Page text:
Bolch Judicial Institute
Duke Law School
by Jacqui ShineVol. 105 No. 2 (2021) | Judicial Independence | Download PDF Version of Article
When it premiered on CBS in 1957, Perry Mason represented the birth of the television courtroom procedural. For decades, Mason, a criminal defense attorney who almost always emerged from the court victorious, was America’s most loved lawyer. The character has been cited in more than 250 judicial opinions. When Huey P. Newton was charged with murder in 1968, a Black Panther lieutenant reportedly asked a potential attorney, “Are you as good as Perry Mason?”
Perry Mason is in the DNA of nearly every legal show produced since its debut. The show was the first to make heroes of investigators and defense attorneys, established a longstanding two-act structure, and defined conventions like the unexpected confession in a dramatic cross-examination.
The enduring popularity of these tropes and the embrace of the character, however, masks a more complicated legacy. The show depicted a legal system that worked only for the innocent and the wrongfully accused, a paradigm that fed broader misperceptions about the infallibility of the judicial system. In Perry Mason’s world, justice was neatly served in the end.
The hourlong CBS series was the most successful gambit of a multimedia franchise that began in the 1930s. Raymond Burr was Perry Mason. The towering, broad-shouldered Navy veteran cut an imposing figure, his piercing gaze telegraphing trustworthiness and quiet intelligence as he charmed his way into the confidences of doubtful witnesses. A parade of guest stars included Robert Redford, Bette Davis, Angie Dickinson, and Burt Reynolds.
The plotting is simple. In the wake of a violent crime, Mason agrees to defend the wrongly accused. In the first half of the episode, he reinvestigates the crime. In the second, a courtroom scene peaks in a dramatic confrontation in which Mason exonerates his client and reveals the real offender.
Mason has no allegiance to the police or to the state. Unafraid to skirt the law, he pursues leads and theories his police counterparts have failed to see. Mason, unencumbered by procedural restraints, is smarter and nimbler. The district attorney, no match for Mason, merely lodges vigorous objections to his opponent’s theatrics or sputters with outrage.
Over 300 episodes, Perry Mason never loses — or, more accurately, never fails. In “The Deadly Verdict” (1963), Mason exonerates a client who had been sentenced to death. Mason’s victories are almost always moral, rather than legal — with one exception. On the sole occasion he does represent a guilty client, he secures a mistrial, a technical success presumably less offensive to his moral code.
The show is set in Los Angeles, a city that saw serious racial conflicts in the years Perry Mason aired: a major racial discrimination lawsuit against the L.A. Unified School District; ongoing housing discrimination; and, in 1965, six days of civil unrest as residents of the segregated Watts neighborhood rebelled against years of police brutality.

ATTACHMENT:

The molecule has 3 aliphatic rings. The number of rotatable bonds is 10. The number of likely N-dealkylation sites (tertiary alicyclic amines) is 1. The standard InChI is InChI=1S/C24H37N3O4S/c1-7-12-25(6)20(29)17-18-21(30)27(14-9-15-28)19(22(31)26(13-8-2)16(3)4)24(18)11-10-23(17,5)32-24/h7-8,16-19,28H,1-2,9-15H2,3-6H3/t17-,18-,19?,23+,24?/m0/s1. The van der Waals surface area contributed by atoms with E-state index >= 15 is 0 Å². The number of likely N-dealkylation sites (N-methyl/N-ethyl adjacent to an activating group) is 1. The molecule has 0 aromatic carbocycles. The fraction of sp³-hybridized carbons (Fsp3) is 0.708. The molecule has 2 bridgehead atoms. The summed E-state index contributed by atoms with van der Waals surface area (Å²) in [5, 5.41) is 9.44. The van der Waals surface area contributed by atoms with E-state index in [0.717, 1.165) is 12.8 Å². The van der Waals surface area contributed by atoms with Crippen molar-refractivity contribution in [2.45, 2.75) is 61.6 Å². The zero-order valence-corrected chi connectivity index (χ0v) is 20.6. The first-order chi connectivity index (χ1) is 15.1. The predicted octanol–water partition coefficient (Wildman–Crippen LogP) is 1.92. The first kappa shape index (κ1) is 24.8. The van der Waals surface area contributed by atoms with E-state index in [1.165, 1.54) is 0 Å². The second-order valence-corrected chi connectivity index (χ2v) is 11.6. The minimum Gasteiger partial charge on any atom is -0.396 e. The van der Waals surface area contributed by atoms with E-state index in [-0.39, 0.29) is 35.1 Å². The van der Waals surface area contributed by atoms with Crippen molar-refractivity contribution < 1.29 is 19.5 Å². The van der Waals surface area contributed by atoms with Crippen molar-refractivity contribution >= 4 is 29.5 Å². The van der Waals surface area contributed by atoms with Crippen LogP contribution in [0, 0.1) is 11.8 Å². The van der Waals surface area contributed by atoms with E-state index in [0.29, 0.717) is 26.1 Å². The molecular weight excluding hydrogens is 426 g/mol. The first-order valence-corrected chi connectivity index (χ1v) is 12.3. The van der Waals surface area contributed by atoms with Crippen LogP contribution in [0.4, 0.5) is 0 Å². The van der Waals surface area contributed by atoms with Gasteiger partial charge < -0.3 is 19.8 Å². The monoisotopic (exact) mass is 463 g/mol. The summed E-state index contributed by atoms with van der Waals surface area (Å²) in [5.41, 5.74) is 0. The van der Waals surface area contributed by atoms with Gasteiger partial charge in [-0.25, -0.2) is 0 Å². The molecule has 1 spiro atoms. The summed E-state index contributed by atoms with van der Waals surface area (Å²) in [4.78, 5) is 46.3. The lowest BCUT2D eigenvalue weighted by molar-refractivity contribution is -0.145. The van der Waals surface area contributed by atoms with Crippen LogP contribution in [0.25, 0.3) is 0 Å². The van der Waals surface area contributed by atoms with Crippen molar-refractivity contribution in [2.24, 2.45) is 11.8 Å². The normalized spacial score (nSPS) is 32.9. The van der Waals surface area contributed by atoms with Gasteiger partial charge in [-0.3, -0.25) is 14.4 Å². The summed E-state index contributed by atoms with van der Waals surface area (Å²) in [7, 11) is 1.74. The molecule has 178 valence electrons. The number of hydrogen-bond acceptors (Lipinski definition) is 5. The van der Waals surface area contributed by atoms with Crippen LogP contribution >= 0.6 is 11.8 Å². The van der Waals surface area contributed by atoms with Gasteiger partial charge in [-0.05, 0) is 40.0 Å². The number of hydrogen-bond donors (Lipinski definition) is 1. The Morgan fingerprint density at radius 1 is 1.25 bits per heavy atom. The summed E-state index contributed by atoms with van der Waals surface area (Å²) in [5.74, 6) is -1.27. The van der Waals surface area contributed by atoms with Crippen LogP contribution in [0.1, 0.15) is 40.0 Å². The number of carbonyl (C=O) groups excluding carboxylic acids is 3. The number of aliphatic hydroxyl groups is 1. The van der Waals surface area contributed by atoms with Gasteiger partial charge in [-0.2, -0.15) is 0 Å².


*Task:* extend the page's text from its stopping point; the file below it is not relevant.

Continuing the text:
Yet the social and political tumult of Southern California never intrudes on Mason’s world, which is almost exclusively white. Mason never defends a Black client. Black actors appear in bit parts and uncredited roles. 1963’s “The Case of the Skeleton’s Closet” attracted controversy because the trial judge, who has no lines, was a Black man.
This was the limit for portraying race relations, and producers considered it adequate. According to The Baltimore Sun obituary for Burr, the actor once said in an interview that longtime viewers, “particularly the minorities, they found out the system of justice was for them.”
We know it wasn’t. In avoiding racism in the legal system, and in reinforcing the assumption that only the guilty are convicted (while the white wrongly accused walk free), Perry Mason presented a distorted view of the world to its overwhelmingly white audiences — one that normalized injustice.
The trope of the defense attorney as arbiter of moral justice may be the show’s most enduring influence. On countless crime dramas, defense attorneys are contemptible unless they serve the wrongly accused; take on the noble but impossible role of the public defender; or take no satisfaction in their success. The attorney who “gets a client off on a technicality” is lucky or devious: Procedure only obstructs justice. The attorneys of the late-’90s/early 2000s drama The Practice, for instance, are tortured by ambivalence, their sense of justice proportional to the likeability of their client.
In TV land, defense attorneys who aren’t in it to protect the innocent can’t succeed, even when they win.
This is article is adapted from a piece originally published by Smithsonian magazine.